Could plants therefore respond to the more slowly changing stores in the carbon and water cycles, but using fluxes to provide time-evolving corrections dependent on the precise passing meteorological conditions?

Although our priority is to try and contribute towards improving process representation in land surface models, we really hope that other authors might investigate further the “stores-fluxes” concept that the equations of this model hint at.”

Dr Chris Huntingford

Additional links

Chris Huntingford, D Mark Smith, William J Davies, Richard Falk, Stephen Sitch, Lina M Mercado. Combining the [ABA] and net photosynthesis-based model equations of stomatal conductance. 2015. Ecological Modelling. doi: 10.1016/j.ecolmodel.2015.01.005

The full paper is open access and can be read by anyone. The work was carried out by scientists from CEH, Exeter University, Lancaster University and the IUCN.

Staff page of Dr Chris Huntingford

CEH Climate science referenced in US Senate

Earlier this year a climate modelling paper published in Nature in 2013 which was led by CEH scientist Dr Chris Huntingford was mentioned in a US Senate debate.

Senator James M Inhofe made reference to the research during a debate on the KXL oil pipeline. He was reported as claiming that the Huntingford Nature paper casts doubt on the reality of anthropogenic climate change.

His exact words were "Nature journal, which is a well-respected journal, in their 2013 paper said that 'there is considerable uncertainty as to whether [increases in extreme climate variability] is occurring."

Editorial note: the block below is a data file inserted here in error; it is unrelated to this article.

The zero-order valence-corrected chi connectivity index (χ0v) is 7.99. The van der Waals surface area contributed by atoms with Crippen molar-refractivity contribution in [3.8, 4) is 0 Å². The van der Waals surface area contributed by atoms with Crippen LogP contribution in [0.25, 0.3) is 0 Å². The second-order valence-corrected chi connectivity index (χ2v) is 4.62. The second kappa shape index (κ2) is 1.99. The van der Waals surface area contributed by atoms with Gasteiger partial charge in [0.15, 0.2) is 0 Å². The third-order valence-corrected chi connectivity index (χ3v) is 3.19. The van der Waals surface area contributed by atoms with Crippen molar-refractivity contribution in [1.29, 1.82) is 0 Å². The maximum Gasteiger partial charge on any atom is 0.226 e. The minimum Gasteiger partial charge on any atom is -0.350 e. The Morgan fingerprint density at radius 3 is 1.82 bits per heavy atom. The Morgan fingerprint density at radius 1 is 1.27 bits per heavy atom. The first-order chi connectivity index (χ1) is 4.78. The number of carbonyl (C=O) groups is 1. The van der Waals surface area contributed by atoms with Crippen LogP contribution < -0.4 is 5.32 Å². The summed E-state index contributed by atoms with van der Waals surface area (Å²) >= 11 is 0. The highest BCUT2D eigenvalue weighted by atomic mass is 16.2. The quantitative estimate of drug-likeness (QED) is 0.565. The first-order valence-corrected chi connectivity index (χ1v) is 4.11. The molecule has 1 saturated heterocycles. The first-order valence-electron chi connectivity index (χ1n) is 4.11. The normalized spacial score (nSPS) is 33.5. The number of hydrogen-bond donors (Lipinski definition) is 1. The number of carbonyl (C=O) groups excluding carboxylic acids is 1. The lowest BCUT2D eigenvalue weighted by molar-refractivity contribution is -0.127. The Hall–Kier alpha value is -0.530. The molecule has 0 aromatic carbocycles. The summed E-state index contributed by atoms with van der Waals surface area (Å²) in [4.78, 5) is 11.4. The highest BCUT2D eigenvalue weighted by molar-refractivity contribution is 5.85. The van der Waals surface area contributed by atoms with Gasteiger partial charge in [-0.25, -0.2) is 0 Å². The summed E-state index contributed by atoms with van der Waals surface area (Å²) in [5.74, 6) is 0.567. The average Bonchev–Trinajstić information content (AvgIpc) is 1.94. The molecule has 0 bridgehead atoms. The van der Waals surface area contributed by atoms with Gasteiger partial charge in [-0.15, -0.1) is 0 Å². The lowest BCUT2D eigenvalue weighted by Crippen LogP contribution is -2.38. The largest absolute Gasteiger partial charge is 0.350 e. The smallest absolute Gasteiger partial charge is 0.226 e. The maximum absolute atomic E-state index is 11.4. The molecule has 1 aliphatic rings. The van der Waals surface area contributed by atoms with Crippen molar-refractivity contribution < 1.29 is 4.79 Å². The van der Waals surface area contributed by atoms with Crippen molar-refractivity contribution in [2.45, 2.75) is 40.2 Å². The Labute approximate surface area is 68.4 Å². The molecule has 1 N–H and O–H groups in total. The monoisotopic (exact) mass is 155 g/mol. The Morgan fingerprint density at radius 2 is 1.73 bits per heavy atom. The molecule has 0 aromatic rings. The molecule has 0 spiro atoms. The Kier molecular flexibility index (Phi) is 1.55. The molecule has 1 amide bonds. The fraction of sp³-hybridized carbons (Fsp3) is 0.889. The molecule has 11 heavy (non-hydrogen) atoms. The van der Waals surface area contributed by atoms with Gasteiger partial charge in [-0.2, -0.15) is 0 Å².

Subsequent to the debate Dr Huntingford was contacted by a US journalist and asked if his research did show there is "considerable uncertainty as to whether [increases in extreme climate variability] is occurring."

Chris replied, "Our Nature paper strictly analyses only year-to-year variability (fluctuations) in temperature, and demonstrates that in some parts of the world, this is actually going down. Elsewhere it is going up. This may be seen in both direct measurements and in supporting climate model simulations. This goes against the view that maybe, as general global warming occurs, everywhere will additionally see larger year-to-year swings in temperature."

"However, we do not at any point offer evidence against a general on-going background and upwards warming trend. Detection and attribution statistical studies show that the observed average increasing temperatures are almost certainly a consequence of the burning of fossil fuels."